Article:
Q. What is the best way to treat a hamstring strain? I strained it while playing tennis about three weeks ago. It just pulled up tight, but I did feel a pop. I had to stop playing and rested it for about two weeks. It felt good. I went back to play, and the same sensation recurred. When it is safe to return to play tennis?
A: There are three hamstring muscles that are in the back part of the thigh that are helpful in extending the hip and flexing the knee. Muscle strains or pulls are divided into three categories. A grade-I injury is a microtear of the muscle and usually responds to a brief period of rest and rehabilitation. A grade-II or partial tear of the muscle usually requires at least a couple of weeks to get better. Treatment is anti-inflammatory medication and rehabilitation. A grade-III or complete tear of the muscle is also usually treated with a period of rest and rehabilitation. If the tear occurs where the tendon pulls off the pelvis, this may require surgical intervention.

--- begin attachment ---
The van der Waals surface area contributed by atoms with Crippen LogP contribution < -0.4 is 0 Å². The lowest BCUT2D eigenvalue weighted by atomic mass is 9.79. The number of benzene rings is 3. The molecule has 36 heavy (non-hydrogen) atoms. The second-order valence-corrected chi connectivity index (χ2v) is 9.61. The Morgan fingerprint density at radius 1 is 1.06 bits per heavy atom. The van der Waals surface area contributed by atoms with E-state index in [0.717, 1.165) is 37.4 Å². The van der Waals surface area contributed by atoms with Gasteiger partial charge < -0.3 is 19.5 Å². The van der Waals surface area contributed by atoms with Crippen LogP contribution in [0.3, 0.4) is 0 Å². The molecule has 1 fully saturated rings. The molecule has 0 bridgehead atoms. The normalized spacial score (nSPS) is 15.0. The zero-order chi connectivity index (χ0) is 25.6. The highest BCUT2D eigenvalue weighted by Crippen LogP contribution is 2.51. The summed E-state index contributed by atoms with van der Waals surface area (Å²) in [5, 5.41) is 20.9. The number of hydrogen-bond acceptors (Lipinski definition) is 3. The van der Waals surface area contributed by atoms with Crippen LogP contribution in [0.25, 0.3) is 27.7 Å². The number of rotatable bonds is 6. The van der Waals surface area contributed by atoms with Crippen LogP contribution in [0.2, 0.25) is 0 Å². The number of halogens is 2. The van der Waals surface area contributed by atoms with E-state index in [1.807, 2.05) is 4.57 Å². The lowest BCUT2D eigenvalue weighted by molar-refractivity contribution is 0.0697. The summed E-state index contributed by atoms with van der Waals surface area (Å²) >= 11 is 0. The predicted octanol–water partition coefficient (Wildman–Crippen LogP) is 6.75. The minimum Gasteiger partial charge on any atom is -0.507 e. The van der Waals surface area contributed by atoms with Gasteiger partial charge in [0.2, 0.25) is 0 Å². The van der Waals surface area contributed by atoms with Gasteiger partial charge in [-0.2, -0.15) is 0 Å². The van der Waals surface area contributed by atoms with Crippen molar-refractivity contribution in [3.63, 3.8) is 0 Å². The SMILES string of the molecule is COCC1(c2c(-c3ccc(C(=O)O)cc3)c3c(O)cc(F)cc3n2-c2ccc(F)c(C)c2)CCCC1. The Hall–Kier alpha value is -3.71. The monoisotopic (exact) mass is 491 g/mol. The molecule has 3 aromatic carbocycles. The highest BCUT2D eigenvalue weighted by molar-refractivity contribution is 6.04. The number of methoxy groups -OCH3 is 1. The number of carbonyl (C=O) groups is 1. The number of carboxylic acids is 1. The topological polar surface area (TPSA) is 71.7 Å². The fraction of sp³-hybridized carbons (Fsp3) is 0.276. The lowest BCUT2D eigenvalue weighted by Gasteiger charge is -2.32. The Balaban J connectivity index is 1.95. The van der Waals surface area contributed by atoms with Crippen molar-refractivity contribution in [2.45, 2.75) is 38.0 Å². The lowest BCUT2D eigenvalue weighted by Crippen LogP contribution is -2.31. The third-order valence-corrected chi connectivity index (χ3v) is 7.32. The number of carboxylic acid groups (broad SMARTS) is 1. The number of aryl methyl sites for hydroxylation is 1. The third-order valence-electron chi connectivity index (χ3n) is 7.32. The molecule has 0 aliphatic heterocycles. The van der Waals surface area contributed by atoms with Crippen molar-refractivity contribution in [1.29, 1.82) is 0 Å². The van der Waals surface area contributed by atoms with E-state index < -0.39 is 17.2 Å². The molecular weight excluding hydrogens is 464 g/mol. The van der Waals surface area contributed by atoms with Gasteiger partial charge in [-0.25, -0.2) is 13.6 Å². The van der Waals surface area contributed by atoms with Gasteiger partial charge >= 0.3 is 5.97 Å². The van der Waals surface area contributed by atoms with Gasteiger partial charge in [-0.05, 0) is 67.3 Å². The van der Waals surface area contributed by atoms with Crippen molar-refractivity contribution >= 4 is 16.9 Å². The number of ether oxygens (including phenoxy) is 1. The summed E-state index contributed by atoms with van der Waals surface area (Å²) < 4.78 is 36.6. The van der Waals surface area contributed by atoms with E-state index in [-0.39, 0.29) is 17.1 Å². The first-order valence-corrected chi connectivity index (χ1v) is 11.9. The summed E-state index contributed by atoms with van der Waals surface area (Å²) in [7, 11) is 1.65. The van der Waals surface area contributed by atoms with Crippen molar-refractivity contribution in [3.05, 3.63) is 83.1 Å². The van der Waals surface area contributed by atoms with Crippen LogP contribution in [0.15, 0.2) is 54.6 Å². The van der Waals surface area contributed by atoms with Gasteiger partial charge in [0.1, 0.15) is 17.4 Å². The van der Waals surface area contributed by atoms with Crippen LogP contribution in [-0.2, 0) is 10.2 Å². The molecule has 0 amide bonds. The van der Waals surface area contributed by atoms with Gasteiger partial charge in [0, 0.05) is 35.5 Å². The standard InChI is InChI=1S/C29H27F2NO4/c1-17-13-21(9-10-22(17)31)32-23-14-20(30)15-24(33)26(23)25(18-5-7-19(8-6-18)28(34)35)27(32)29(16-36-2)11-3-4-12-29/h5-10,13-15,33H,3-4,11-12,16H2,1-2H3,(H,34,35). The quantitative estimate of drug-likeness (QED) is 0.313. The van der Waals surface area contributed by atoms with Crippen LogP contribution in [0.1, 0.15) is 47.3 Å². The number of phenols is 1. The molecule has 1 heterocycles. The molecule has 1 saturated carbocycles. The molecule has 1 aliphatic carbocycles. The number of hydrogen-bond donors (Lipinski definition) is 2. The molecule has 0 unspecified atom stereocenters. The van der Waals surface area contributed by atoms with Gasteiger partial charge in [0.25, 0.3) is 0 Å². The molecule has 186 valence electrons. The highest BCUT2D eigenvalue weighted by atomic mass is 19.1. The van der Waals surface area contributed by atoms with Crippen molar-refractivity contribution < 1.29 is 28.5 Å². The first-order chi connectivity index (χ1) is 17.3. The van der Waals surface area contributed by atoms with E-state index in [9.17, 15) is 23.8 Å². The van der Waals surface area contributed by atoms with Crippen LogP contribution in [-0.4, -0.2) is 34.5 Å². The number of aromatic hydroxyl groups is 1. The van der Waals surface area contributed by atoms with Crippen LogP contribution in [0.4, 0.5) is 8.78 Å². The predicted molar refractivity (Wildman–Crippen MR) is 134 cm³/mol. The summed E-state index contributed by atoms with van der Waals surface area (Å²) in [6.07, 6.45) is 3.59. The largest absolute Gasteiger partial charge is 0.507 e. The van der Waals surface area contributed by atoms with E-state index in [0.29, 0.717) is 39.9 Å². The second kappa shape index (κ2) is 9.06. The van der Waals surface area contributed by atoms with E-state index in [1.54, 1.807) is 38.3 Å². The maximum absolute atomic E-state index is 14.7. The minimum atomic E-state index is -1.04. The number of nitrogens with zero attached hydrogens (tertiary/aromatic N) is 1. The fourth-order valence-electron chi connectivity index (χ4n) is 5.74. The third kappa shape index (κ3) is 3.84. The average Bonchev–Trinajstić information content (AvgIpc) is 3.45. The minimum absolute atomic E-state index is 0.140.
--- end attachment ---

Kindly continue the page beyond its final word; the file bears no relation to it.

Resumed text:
Rehabilitation and physical therapy involves decreasing the pain and swelling followed by working on improved flexibility and stretching as well as pain free strengthening. MRI scans can be helpful in assessing the severity of the injury. However, many times it is difficult to determine the safest time to return to sports activity. I usually require the athlete to have no symptoms before gradually returning to sports activity. Proper warm-up and stretching is absolutely crucial in preventing re-injury as well.
I recommend you see an orthopedic surgeon to assess the degree of your injury and most importantly start you on a physical therapy rehab program aimed at getting you better and preventing re-injury.
Dr. Harlan Selesnick is team physician of the Miami Heat and director of Miami Sports Medicine Fellowship, Doctors Hospital. Send your questions to HarlanS@baptisthealth.net